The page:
The pictures paint the story you wish to tell

Social media can be my best friend at times. I’m guilty of putting up a ton of photos that chronicles everything that we do. On the other side of the coin, I manipulate the picture to share only what I want the public to know. This is when social media becomes my worst enemy. This is my daily tug of war when it comes to my family.

What do I share? What don’t I share? What should I share? Should I share at all? All of these are loaded questions that sometimes I have the energy to face them and sometimes I don’t.

The thing is that I didn’t order Autism on a menu for Sawyer. It’s not something that I picked up at the grocery store in aisle 2. It fell in our lap like an ace from a deck of cards. It wasn’t a likely draw but it was the card we were given.

Even a few years into the new world for us, I have been guilty to painting a picture that the world could see.

Many see the happy boy with a smile along with his brother and sister. They don’t see that frustration of slamming his hand to the ground, the long stims of trying to regulate himself as others stare at him. Many don’t see his day to day struggles.

They aren’t here with us as we worry about his future. The endless questions of what Sawyer will face as he chases independence and the survival skills to be on his own someday.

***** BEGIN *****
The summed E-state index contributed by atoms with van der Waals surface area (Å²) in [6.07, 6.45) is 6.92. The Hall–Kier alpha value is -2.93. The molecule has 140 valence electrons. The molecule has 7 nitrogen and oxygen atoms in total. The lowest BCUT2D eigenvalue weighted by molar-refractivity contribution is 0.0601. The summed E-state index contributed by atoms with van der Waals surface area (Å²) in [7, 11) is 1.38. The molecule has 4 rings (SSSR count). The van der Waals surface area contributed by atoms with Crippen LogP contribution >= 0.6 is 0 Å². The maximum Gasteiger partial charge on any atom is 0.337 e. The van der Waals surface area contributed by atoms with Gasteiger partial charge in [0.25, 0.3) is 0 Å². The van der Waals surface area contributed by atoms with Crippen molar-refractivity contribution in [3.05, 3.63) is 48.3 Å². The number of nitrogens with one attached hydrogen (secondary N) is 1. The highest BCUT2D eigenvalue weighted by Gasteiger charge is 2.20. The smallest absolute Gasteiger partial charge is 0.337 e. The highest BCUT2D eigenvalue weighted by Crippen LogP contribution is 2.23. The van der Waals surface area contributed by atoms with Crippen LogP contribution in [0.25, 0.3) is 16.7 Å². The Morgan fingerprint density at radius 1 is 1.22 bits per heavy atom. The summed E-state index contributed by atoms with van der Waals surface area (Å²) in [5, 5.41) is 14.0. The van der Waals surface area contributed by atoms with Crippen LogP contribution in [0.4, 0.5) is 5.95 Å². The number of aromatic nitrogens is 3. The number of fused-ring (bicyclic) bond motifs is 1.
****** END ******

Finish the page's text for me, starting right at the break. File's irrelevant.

What I do know is that I refuse to chronicle each second of a roadblock. I rather celebrate each success and open up the world to what we know.

So with each picture I share only tells a fraction of the story, I hope everyone can enjoy the life of Autism and Sawyer that I’m trying to share. That’s my favorite picture to show.

The new normal

When I was a child, I loved looking through a kaleidoscope. I would marvel at the colors and patterns that would form as I would turn the dial both clock and counterclockwise. It was almost like my version of Wonderland or Oz.

Just imagine a sea of colors just for a matter of seconds. It took away any thought or fear that existed.

For me, I could return to the world that existed. I could put the kaleidoscope down and return to color pictures of Clifford. I was game to head outdoors and ride my bike. I would take my GI Joe action figures and create a battle in a sandbox.

That was my story. It was what I considered to be normal. When it came to Sawyer, the term “normal” was something that I couldn’t grasp. I had zero clue. However, I became an expert faking that I knew him.

I would pick him up for school and ask him about his day. All he would do would repeat things that I asked him. Otherwise, it was a line from Frozen.

People would ask me how he was doing. I’d say great. What else would I say? I was only going with what I hoped for.

That was my truth.

Sawyer couldn’t play. He didn’t color things for longer than two minutes. He had zero interest in puzzles. He wasn’t like other kids.

His normal wasn’t mine. His was new. It was on me to find a way to learn it. It wasn’t up to him to teach it.